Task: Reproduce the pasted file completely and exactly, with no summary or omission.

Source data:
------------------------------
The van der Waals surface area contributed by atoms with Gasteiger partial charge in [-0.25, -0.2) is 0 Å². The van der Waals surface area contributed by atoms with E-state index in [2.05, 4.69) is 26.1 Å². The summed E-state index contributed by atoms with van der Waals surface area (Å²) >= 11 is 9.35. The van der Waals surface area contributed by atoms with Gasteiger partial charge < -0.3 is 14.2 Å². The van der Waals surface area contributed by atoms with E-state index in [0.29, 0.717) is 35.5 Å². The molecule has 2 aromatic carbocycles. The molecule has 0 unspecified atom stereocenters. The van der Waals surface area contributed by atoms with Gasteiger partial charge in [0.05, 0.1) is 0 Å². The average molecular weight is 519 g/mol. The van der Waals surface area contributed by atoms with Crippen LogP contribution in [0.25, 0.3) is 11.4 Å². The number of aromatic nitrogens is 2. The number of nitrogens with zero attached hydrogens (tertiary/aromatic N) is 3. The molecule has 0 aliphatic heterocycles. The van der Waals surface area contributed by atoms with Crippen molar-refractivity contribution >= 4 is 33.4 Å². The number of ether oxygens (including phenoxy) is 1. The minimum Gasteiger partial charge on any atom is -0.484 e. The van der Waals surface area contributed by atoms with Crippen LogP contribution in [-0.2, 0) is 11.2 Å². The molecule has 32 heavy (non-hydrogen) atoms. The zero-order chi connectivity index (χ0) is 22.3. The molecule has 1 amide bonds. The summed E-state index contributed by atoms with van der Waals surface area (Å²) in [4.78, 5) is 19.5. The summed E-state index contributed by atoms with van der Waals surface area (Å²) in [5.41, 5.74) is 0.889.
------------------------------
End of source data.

The van der Waals surface area contributed by atoms with Gasteiger partial charge in [-0.25, -0.2) is 0 Å². The van der Waals surface area contributed by atoms with E-state index in [2.05, 4.69) is 26.1 Å². The summed E-state index contributed by atoms with van der Waals surface area (Å²) >= 11 is 9.35. The van der Waals surface area contributed by atoms with Gasteiger partial charge < -0.3 is 14.2 Å². The van der Waals surface area contributed by atoms with E-state index in [0.29, 0.717) is 35.5 Å². The molecule has 2 aromatic carbocycles. The molecule has 0 unspecified atom stereocenters. The van der Waals surface area contributed by atoms with Gasteiger partial charge in [0.05, 0.1) is 0 Å². The average molecular weight is 519 g/mol. The van der Waals surface area contributed by atoms with Crippen LogP contribution in [0.25, 0.3) is 11.4 Å². The number of aromatic nitrogens is 2. The number of nitrogens with zero attached hydrogens (tertiary/aromatic N) is 3. The molecule has 0 aliphatic heterocycles. The van der Waals surface area contributed by atoms with Crippen molar-refractivity contribution >= 4 is 33.4 Å². The number of ether oxygens (including phenoxy) is 1. The minimum Gasteiger partial charge on any atom is -0.484 e. The van der Waals surface area contributed by atoms with Crippen LogP contribution in [-0.2, 0) is 11.2 Å². The molecule has 32 heavy (non-hydrogen) atoms. The zero-order chi connectivity index (χ0) is 22.3. The molecule has 1 amide bonds. The summed E-state index contributed by atoms with van der Waals surface area (Å²) in [4.78, 5) is 19.5. The summed E-state index contributed by atoms with van der Waals surface area (Å²) in [5.41, 5.74) is 0.889.